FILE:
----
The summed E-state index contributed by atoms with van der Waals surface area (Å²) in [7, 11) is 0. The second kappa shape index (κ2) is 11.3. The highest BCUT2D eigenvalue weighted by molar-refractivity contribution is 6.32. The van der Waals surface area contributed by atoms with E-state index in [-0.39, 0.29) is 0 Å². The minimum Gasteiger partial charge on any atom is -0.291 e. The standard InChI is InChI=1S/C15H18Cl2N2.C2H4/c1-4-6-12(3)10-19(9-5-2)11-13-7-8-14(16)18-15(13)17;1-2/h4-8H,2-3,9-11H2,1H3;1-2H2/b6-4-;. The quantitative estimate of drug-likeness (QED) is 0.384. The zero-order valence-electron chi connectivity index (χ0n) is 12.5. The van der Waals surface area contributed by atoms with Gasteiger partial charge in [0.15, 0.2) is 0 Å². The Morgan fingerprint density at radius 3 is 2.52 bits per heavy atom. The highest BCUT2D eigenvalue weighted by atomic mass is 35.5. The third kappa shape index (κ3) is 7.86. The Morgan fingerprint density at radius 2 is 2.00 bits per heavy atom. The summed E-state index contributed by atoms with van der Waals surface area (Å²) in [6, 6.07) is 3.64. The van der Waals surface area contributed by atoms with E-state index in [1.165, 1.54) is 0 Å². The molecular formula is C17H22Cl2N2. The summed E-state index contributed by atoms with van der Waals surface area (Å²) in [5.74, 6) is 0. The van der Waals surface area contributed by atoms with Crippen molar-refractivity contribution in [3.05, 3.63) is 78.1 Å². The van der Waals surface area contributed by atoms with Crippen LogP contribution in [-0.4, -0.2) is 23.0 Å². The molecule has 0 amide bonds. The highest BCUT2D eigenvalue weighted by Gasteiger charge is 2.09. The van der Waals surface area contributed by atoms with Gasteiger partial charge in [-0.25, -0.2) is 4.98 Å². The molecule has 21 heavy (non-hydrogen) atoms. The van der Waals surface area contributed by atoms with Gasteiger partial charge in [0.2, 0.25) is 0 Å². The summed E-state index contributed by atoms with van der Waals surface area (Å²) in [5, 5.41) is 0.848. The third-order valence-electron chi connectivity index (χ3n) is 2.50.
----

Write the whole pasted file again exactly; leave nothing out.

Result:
The summed E-state index contributed by atoms with van der Waals surface area (Å²) in [7, 11) is 0. The second kappa shape index (κ2) is 11.3. The highest BCUT2D eigenvalue weighted by molar-refractivity contribution is 6.32. The van der Waals surface area contributed by atoms with E-state index in [-0.39, 0.29) is 0 Å². The minimum Gasteiger partial charge on any atom is -0.291 e. The standard InChI is InChI=1S/C15H18Cl2N2.C2H4/c1-4-6-12(3)10-19(9-5-2)11-13-7-8-14(16)18-15(13)17;1-2/h4-8H,2-3,9-11H2,1H3;1-2H2/b6-4-;. The quantitative estimate of drug-likeness (QED) is 0.384. The zero-order valence-electron chi connectivity index (χ0n) is 12.5. The van der Waals surface area contributed by atoms with Gasteiger partial charge in [0.15, 0.2) is 0 Å². The Morgan fingerprint density at radius 3 is 2.52 bits per heavy atom. The highest BCUT2D eigenvalue weighted by atomic mass is 35.5. The third kappa shape index (κ3) is 7.86. The Morgan fingerprint density at radius 2 is 2.00 bits per heavy atom. The summed E-state index contributed by atoms with van der Waals surface area (Å²) in [6, 6.07) is 3.64. The van der Waals surface area contributed by atoms with E-state index in [1.165, 1.54) is 0 Å². The molecular formula is C17H22Cl2N2. The summed E-state index contributed by atoms with van der Waals surface area (Å²) in [5.74, 6) is 0. The van der Waals surface area contributed by atoms with Crippen molar-refractivity contribution in [3.05, 3.63) is 78.1 Å². The van der Waals surface area contributed by atoms with Crippen LogP contribution in [-0.4, -0.2) is 23.0 Å². The molecule has 0 amide bonds. The highest BCUT2D eigenvalue weighted by Gasteiger charge is 2.09. The van der Waals surface area contributed by atoms with Gasteiger partial charge in [-0.25, -0.2) is 4.98 Å². The molecule has 21 heavy (non-hydrogen) atoms. The van der Waals surface area contributed by atoms with Gasteiger partial charge in [0.2, 0.25) is 0 Å². The summed E-state index contributed by atoms with van der Waals surface area (Å²) in [5, 5.41) is 0.848. The third-order valence-electron chi connectivity index (χ3n) is 2.50.